Background: More than half of adults living with HIV today are women Worldwide. In Tanzania HIV prevalence was about 1.5 times higher for women than men among blood donors (12.5% and 9.1% respectively). While care and support for people living with HIV/AIDS is taking a new role, the use of anti-retroviral therapy remains unaffordable to many women living with HIV/AIDS in Tanzania. There are limited care and support programmes in the country and ARVs are not part of it due to restrictive costs. The family members and relatives provide most of the support and meet all the treatment costs.
Objectives: The main objective of the study was to find out the opinion of women living with HIV/AIDS regarding care and support from family members, health workers and to determine how women experience and view disclosure of their HIV serostatus.
Methods: A cross-sectional study was conducted among women living with HIV/AIDS. Semi-structured questionnaire was used to collect data. Three NGOs providing care and support were randomly selected for the study. One hundred and fifty six women living with HIV/AIDS were selected for the study from three different centers providing the information related to care and support in Dar es Salaam. Participants were invited in the study and interviewed, on a voluntary basis.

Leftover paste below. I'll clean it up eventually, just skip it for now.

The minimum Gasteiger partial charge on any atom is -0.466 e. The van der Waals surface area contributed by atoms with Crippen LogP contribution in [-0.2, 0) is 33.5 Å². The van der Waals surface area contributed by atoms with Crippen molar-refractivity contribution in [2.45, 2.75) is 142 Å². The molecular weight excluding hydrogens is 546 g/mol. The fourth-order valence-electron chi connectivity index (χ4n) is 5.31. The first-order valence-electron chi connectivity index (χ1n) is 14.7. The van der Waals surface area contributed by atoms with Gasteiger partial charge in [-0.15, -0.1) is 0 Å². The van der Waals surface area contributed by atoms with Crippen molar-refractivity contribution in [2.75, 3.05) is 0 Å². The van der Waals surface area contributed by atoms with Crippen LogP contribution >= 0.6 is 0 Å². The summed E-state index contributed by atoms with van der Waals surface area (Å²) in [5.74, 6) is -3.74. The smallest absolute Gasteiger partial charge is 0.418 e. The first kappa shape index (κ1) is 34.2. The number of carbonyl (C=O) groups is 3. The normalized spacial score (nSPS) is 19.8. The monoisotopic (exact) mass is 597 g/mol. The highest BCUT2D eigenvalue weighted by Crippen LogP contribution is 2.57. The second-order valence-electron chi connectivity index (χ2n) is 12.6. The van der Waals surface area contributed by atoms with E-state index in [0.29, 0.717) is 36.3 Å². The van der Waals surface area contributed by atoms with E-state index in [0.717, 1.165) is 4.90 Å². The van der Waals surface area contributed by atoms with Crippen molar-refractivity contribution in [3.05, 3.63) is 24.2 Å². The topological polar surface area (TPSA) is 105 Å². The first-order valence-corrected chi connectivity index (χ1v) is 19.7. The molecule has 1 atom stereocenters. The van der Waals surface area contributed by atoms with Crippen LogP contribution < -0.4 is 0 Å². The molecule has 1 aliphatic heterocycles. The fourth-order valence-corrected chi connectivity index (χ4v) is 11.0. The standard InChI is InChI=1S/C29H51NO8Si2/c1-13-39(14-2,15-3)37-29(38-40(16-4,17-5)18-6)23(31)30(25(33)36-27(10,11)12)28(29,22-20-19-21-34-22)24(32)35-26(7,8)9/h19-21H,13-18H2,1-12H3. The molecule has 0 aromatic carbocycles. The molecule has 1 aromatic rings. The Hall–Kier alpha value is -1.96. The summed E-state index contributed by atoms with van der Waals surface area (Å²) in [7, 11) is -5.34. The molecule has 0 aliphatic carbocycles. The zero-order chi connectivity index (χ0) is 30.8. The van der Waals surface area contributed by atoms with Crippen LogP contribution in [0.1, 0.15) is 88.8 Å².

Results: The mean age of respondents was 35 years. The majority in age group 26-35 years (43.6%). A majority were diagnosed as positive within the past two years and more than half (50.6%) had primary education. Thirty two percent were single, (21%) widowed and (22%) were married.
Respondents differ in their reasons for testing for HIV. The most common reason given was illness (50%), followed by death of Child or partner (24%), antenatal checkup (14%) and health check up (11%). Of all participants 80% after receiving the HIV positive results disclosed to their family members and nearly half disclosed to their sister (38.4%). The reason cited for disclosing were mostly to receive support from their family members. Twenty percent reported that they did not disclose their HIV status to any family members and the reason most cited for not disclosing was fear of stigmatization, discrimination and abandonment or rejection. Most of the services from health workers were not considered adequate women reported that they want health workers to understand their condition (32%), they want health workers to have sympathy (33.3%) and the rest cited that they wanted acceptance from Health workers and to promote positive living (13%).
Conclusion: Women living with HIV/AIDS have their own needs and concerns, which are probably addressed by neither family members nor Health workers. Therefore, it is important to involve all women in all programmes to address issue of care for those infected with HIV/AIDS.